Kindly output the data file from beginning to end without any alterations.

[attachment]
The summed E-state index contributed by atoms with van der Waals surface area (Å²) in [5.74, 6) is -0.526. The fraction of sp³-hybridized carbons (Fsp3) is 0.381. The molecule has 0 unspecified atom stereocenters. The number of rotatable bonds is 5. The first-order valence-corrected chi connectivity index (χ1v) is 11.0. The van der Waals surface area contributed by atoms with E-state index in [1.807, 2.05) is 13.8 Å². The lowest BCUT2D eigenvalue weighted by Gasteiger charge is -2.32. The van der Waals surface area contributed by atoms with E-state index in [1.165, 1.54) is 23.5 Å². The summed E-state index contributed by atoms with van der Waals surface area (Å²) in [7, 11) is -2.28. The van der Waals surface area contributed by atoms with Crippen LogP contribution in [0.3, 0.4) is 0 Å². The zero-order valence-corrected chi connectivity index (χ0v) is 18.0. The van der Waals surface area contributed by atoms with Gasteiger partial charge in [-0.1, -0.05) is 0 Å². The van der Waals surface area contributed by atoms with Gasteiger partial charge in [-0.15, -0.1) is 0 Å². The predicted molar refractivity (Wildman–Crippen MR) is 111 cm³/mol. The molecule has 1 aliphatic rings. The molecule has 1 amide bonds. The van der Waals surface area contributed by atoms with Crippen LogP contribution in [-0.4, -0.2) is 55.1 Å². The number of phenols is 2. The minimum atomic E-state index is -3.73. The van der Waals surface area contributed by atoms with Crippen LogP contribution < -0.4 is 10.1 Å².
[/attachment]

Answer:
The summed E-state index contributed by atoms with van der Waals surface area (Å²) in [5.74, 6) is -0.526. The fraction of sp³-hybridized carbons (Fsp3) is 0.381. The molecule has 0 unspecified atom stereocenters. The number of rotatable bonds is 5. The first-order valence-corrected chi connectivity index (χ1v) is 11.0. The van der Waals surface area contributed by atoms with E-state index in [1.807, 2.05) is 13.8 Å². The lowest BCUT2D eigenvalue weighted by Gasteiger charge is -2.32. The van der Waals surface area contributed by atoms with E-state index in [1.165, 1.54) is 23.5 Å². The summed E-state index contributed by atoms with van der Waals surface area (Å²) in [7, 11) is -2.28. The van der Waals surface area contributed by atoms with Crippen LogP contribution in [0.3, 0.4) is 0 Å². The zero-order valence-corrected chi connectivity index (χ0v) is 18.0. The van der Waals surface area contributed by atoms with Gasteiger partial charge in [-0.1, -0.05) is 0 Å². The van der Waals surface area contributed by atoms with Gasteiger partial charge in [-0.15, -0.1) is 0 Å². The predicted molar refractivity (Wildman–Crippen MR) is 111 cm³/mol. The molecule has 1 aliphatic rings. The molecule has 1 amide bonds. The van der Waals surface area contributed by atoms with Crippen LogP contribution in [-0.4, -0.2) is 55.1 Å². The number of phenols is 2. The minimum atomic E-state index is -3.73. The van der Waals surface area contributed by atoms with Crippen LogP contribution < -0.4 is 10.1 Å².